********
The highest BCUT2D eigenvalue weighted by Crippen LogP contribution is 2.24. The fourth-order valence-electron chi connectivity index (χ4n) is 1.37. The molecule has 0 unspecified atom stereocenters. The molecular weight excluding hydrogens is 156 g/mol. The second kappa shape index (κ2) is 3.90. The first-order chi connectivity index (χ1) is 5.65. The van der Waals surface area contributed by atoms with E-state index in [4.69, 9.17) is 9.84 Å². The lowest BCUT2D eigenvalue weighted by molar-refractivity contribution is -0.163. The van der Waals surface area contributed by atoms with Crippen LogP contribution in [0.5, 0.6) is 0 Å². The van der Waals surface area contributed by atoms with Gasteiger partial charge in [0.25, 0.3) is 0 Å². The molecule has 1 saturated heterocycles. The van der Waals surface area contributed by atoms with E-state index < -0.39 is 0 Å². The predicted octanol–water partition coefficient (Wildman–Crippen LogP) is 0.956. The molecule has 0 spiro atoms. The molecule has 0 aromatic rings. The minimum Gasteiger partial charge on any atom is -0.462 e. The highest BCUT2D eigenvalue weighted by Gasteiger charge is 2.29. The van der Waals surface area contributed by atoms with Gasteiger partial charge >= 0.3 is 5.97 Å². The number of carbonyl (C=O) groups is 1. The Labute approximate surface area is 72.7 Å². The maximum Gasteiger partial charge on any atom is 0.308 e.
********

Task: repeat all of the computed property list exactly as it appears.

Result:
The highest BCUT2D eigenvalue weighted by Crippen LogP contribution is 2.24. The fourth-order valence-electron chi connectivity index (χ4n) is 1.37. The molecule has 0 unspecified atom stereocenters. The molecular weight excluding hydrogens is 156 g/mol. The second kappa shape index (κ2) is 3.90. The first-order chi connectivity index (χ1) is 5.65. The van der Waals surface area contributed by atoms with E-state index in [4.69, 9.17) is 9.84 Å². The lowest BCUT2D eigenvalue weighted by molar-refractivity contribution is -0.163. The van der Waals surface area contributed by atoms with Crippen LogP contribution in [0.5, 0.6) is 0 Å². The van der Waals surface area contributed by atoms with Gasteiger partial charge in [0.25, 0.3) is 0 Å². The molecule has 1 saturated heterocycles. The van der Waals surface area contributed by atoms with E-state index < -0.39 is 0 Å². The predicted octanol–water partition coefficient (Wildman–Crippen LogP) is 0.956. The molecule has 0 spiro atoms. The molecule has 0 aromatic rings. The minimum Gasteiger partial charge on any atom is -0.462 e. The highest BCUT2D eigenvalue weighted by Gasteiger charge is 2.29. The van der Waals surface area contributed by atoms with Gasteiger partial charge >= 0.3 is 5.97 Å². The number of carbonyl (C=O) groups is 1. The Labute approximate surface area is 72.7 Å². The maximum Gasteiger partial charge on any atom is 0.308 e.